A major focus of concern for local residents would be the inevitable increase in port-related traffic congestion and pollution. ABP admit that two-thirds of containers would come by road or rail rather than via sea routes, the preferred government option. Port access to Dibden Bay would increase pressure on the local trunk road which is already snarled-up at peak times. As a sweetener, ABP offered at one stage to contribute to Hampshire County Council's existing plans to upgrade the road, although this offer now appears to have been quietly dropped. It remains an open question how the council will square Dibden Bay development with its obligations under the Road Traffic Reduction Act (Local Targets), which requires local authorities to limit - then reverse - the growth in local road traffic levels. ABP responded: 'We've studied the traffic implications for five years and we're proposing light rail developments and other environmentally sensitive solutions.'
Environmental concerns for Dibden Bay and the surrounding area may ultimately be outweighed by the alleged dependence of the regional - and national - economy on Southampton's port. ABP claimed: 'The continuing success of the Port of Southampton means we're nearing the time when Dibden Bay will be needed to support the growth in the UK's international trade'. Company management contended on the basis of 'independent economic studies' that 'more than 10,000 jobs are directly related to port business' and that the new port 'would create 3,000 new jobs for Hampshire'.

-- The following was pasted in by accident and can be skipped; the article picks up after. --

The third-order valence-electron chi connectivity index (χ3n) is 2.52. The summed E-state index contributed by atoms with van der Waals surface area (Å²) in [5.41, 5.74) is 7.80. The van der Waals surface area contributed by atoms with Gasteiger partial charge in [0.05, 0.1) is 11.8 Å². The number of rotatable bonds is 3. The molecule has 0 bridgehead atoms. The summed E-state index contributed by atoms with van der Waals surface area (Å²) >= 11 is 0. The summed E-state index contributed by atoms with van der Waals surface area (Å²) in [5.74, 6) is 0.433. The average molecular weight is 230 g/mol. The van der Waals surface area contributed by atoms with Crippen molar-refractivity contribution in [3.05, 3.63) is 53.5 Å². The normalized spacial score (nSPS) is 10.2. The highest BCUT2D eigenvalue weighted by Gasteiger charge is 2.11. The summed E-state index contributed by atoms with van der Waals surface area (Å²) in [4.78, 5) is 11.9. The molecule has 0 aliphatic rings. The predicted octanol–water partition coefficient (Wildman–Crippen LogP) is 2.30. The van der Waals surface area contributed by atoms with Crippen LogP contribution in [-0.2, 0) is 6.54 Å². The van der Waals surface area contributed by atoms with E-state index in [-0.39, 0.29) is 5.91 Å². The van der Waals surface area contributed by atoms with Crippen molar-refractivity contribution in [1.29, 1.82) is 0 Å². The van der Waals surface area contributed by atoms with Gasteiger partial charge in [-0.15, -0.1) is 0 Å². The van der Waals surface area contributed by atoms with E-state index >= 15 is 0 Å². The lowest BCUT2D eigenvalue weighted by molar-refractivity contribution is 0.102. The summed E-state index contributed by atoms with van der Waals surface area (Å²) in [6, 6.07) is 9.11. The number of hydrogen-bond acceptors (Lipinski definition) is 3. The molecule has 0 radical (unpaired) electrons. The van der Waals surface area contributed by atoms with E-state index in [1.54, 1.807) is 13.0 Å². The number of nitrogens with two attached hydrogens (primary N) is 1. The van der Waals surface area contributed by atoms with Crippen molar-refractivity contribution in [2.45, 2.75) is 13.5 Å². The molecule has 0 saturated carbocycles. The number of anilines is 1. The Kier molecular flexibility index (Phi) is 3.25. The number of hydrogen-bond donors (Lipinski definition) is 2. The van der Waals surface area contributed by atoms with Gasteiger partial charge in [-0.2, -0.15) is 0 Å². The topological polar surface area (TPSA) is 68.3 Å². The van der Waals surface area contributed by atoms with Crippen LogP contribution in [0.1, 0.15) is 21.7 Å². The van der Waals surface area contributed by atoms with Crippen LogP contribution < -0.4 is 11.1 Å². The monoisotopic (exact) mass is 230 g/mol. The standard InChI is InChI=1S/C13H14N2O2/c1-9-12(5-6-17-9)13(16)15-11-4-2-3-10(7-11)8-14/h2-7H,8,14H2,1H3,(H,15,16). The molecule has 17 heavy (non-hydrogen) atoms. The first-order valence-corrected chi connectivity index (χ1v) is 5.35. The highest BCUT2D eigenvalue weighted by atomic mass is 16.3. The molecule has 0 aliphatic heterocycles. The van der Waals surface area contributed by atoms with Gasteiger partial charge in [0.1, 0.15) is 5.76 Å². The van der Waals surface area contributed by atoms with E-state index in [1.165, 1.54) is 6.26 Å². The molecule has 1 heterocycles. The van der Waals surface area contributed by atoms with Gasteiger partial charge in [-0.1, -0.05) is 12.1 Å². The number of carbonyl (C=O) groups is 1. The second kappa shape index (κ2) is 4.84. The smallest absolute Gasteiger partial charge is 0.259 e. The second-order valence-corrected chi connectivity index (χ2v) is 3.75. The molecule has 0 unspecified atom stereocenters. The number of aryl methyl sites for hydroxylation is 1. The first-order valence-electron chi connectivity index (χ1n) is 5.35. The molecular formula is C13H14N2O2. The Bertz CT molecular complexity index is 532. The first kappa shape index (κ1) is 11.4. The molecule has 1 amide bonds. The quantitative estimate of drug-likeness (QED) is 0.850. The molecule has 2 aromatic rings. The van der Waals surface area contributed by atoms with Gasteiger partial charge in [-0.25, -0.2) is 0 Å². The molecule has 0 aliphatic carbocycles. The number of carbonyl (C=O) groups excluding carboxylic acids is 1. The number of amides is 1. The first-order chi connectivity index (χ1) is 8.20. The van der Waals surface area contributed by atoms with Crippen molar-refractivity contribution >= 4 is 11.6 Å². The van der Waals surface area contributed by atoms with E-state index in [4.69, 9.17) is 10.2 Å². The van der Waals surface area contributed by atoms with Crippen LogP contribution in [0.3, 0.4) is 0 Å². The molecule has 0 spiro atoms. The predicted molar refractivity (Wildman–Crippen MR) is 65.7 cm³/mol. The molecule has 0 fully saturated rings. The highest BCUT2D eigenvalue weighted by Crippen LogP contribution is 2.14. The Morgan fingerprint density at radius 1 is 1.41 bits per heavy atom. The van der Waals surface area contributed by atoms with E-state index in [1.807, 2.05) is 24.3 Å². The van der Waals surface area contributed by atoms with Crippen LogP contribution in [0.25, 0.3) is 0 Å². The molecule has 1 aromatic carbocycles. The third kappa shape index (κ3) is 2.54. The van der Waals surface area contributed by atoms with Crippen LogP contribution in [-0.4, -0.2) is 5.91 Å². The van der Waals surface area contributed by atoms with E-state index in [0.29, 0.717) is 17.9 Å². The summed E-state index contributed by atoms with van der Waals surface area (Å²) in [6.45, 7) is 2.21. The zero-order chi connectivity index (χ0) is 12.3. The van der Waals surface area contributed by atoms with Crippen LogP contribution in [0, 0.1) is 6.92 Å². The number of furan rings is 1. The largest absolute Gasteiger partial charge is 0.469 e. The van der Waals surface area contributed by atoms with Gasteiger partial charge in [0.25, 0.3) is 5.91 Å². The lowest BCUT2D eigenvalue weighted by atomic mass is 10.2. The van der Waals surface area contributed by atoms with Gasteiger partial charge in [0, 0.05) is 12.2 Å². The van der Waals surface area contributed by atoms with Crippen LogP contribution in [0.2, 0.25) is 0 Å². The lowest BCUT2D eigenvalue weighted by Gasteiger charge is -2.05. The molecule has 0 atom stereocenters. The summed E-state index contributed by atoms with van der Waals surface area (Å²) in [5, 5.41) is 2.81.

According to Paul Vickers, chairman of the local residents group, which opposes port expansion, the figure of 10,000 jobs related to the port is 'misleading'. Half that number relates to local employers operating within the port authority area - such as Esso, shipbuilding company Vospers and the military port. The remaining 5,000 jobs in the port itself 'include car workers, Martini factory workers, car component, cruise, grain and fruit workers. None of these have any relation to the container port.'
Vickers added, 'We have it in a letter from P&O that the Southampton Container Terminal supports only 500 full-time jobs.' As for the 3000 new jobs allegedly on offer, Vickers pointed out that over one-third of these would be one-off construction jobs. As for the rest, 'The number of new full time jobs could be debated endlessly'. In fact, the spectre of increasing port automation and increasing efficiency in port operations loomed large, casting doubt on the large numbers of jobs ABP offered. Ironically, at around the same time, ABP quietly announced 150 company job losses at their other ports around the country. The insecurity of dock-related employment, and the extent to which workers' rights will be trampled upon when corporate profit is threatened, has been amply demonstrated by the story of the Liverpool dockers as documented, for example, by John Pilger in Hidden Agendas.